National Geographic has defined light pollution as "ill-designed lighting [that] washes out the darkness of night and radically alters the light levels--and light rhythms--to which many forms of life, including ourselves, have adapted." Light pollution, the phenomenon, threatens migration, reproduction and feeding in the natural world. But Light Pollution, the band, is much more benign in its swirling, hypnotic and alternately sweetly melodic and unsettlingly disorienting washes of reverb, analog synthesizers, clattering percussion and lo-fi noise.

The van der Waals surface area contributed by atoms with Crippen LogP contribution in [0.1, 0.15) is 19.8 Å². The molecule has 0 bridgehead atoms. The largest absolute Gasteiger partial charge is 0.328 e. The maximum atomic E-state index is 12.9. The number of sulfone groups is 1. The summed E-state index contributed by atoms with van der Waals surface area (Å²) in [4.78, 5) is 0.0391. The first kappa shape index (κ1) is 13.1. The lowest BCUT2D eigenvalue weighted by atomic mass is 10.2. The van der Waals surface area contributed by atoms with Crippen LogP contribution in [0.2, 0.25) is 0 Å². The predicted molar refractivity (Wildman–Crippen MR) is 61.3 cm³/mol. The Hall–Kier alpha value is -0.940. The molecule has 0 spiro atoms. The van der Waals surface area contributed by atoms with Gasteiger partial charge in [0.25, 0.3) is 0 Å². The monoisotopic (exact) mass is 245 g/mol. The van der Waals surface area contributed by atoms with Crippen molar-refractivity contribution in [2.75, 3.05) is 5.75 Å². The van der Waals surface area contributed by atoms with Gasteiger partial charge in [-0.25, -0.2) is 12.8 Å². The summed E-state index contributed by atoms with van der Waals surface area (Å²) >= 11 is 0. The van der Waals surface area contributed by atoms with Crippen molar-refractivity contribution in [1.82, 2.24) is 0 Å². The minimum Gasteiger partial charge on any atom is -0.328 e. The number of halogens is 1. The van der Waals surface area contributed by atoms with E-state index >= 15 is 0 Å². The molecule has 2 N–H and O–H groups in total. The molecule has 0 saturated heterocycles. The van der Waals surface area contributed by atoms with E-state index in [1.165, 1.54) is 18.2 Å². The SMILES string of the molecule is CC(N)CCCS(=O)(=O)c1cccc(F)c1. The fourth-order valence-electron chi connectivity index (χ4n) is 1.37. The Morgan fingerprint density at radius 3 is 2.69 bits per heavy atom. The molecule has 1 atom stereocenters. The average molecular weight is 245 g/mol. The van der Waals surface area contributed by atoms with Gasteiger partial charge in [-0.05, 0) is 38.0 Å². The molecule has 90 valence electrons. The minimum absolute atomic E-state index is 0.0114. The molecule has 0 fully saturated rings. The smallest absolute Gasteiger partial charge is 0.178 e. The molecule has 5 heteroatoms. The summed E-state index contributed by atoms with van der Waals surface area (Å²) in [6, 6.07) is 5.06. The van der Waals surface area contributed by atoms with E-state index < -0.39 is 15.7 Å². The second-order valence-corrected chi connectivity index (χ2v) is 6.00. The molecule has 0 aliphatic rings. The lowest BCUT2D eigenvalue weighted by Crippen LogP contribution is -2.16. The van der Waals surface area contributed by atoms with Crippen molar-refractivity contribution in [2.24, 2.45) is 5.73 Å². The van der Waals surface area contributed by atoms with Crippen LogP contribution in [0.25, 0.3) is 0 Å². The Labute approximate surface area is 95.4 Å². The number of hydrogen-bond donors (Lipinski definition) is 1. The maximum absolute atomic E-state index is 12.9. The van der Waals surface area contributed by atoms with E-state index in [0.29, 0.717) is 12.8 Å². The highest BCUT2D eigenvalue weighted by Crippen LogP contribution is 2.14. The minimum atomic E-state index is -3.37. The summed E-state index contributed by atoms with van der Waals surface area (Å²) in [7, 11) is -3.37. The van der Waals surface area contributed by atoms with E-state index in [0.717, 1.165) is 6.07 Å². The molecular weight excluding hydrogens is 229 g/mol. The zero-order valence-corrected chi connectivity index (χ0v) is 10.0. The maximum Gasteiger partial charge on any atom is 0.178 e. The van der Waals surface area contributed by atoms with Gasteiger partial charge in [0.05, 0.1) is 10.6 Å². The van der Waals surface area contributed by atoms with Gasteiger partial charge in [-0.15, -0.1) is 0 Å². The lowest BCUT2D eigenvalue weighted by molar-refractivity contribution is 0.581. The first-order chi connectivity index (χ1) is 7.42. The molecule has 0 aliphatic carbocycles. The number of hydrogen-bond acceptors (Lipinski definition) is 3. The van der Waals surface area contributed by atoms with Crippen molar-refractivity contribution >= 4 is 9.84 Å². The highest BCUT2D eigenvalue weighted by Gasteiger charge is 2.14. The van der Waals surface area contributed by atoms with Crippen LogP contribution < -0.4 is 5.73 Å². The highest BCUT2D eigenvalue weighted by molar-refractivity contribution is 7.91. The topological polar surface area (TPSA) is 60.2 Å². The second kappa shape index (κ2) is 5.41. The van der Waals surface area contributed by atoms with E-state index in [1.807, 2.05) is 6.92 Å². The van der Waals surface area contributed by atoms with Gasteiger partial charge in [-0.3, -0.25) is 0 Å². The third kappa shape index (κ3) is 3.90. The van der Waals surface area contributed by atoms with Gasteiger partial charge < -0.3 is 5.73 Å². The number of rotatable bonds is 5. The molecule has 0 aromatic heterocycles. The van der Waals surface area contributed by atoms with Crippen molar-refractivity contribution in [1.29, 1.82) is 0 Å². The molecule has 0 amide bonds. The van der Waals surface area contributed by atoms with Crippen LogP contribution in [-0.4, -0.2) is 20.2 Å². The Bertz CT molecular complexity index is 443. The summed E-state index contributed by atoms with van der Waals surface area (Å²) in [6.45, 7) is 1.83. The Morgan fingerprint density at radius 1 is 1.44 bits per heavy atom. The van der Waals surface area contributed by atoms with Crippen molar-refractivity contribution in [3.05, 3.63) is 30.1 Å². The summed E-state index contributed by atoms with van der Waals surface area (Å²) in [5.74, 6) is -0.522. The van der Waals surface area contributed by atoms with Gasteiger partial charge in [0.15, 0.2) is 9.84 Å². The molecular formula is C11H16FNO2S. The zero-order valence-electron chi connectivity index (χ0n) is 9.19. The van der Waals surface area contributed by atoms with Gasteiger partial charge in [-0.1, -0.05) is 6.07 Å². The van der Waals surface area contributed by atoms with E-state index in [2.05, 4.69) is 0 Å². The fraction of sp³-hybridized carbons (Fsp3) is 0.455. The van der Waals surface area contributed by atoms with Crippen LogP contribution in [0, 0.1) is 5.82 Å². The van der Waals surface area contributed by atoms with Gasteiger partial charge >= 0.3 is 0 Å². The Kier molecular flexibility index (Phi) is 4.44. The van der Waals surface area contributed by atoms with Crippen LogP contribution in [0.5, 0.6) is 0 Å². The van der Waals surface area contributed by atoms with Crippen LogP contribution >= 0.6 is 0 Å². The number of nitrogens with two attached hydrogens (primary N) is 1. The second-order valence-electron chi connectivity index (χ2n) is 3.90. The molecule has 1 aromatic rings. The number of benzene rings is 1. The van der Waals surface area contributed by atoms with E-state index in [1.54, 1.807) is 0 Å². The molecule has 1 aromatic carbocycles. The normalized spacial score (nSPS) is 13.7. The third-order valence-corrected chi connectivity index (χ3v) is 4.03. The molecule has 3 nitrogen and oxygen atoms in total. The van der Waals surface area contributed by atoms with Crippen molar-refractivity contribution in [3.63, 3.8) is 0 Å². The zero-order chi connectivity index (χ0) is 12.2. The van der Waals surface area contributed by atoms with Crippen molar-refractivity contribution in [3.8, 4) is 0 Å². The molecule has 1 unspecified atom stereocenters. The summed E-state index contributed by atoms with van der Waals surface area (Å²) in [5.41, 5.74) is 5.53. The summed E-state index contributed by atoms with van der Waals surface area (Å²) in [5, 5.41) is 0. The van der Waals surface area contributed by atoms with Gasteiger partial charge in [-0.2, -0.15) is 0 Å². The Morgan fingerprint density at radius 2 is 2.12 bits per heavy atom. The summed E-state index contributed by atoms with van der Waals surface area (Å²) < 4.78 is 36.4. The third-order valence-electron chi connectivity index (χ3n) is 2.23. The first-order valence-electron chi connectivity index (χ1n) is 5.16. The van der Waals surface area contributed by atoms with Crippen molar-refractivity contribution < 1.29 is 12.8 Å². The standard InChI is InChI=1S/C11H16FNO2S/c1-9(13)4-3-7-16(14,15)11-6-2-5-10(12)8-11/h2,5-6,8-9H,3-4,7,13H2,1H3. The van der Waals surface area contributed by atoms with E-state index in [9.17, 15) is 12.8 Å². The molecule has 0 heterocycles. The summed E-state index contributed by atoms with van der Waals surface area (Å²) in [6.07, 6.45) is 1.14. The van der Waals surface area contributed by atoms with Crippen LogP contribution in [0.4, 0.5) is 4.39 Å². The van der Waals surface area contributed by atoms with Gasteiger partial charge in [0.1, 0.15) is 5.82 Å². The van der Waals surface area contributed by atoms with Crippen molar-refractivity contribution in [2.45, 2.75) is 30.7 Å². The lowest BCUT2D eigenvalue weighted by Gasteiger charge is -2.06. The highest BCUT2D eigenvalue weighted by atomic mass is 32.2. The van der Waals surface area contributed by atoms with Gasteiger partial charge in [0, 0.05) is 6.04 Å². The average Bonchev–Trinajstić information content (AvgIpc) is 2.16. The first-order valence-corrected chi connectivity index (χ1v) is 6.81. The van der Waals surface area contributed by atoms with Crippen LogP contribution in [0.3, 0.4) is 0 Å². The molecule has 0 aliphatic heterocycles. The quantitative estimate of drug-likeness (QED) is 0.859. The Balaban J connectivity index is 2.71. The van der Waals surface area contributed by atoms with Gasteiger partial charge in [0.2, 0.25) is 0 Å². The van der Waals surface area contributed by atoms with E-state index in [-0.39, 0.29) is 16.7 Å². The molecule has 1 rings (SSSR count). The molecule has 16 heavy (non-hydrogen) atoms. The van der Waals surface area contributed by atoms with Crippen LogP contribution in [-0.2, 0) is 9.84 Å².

Originally formed by vocalist and bandleader Jim Cicero and his drummer-pal Matt Evertt [CQ] in DeKalb when Cicero was attending Northern Illinois University, the group, which expands to a quartet onstage, has become a much-buzzed fixture on the Chicago club scene, thanks to its mix of vintage '90s shoegazer psychedelia and more currently hip freak folk a la Grizzy Bear. What's more, it's beginning to garner attention throughout the Midwest as it tours to build anticipation for a forthcoming full-length album, following on the heels of last year's self-titled debut EP. Three enchanting tracks are streaming on the band's Web site--www.myspace.com/lightpollution--and after an impressive roster of far-flung gigs, it returns to its current home for a show at Schubas on Nov. 22.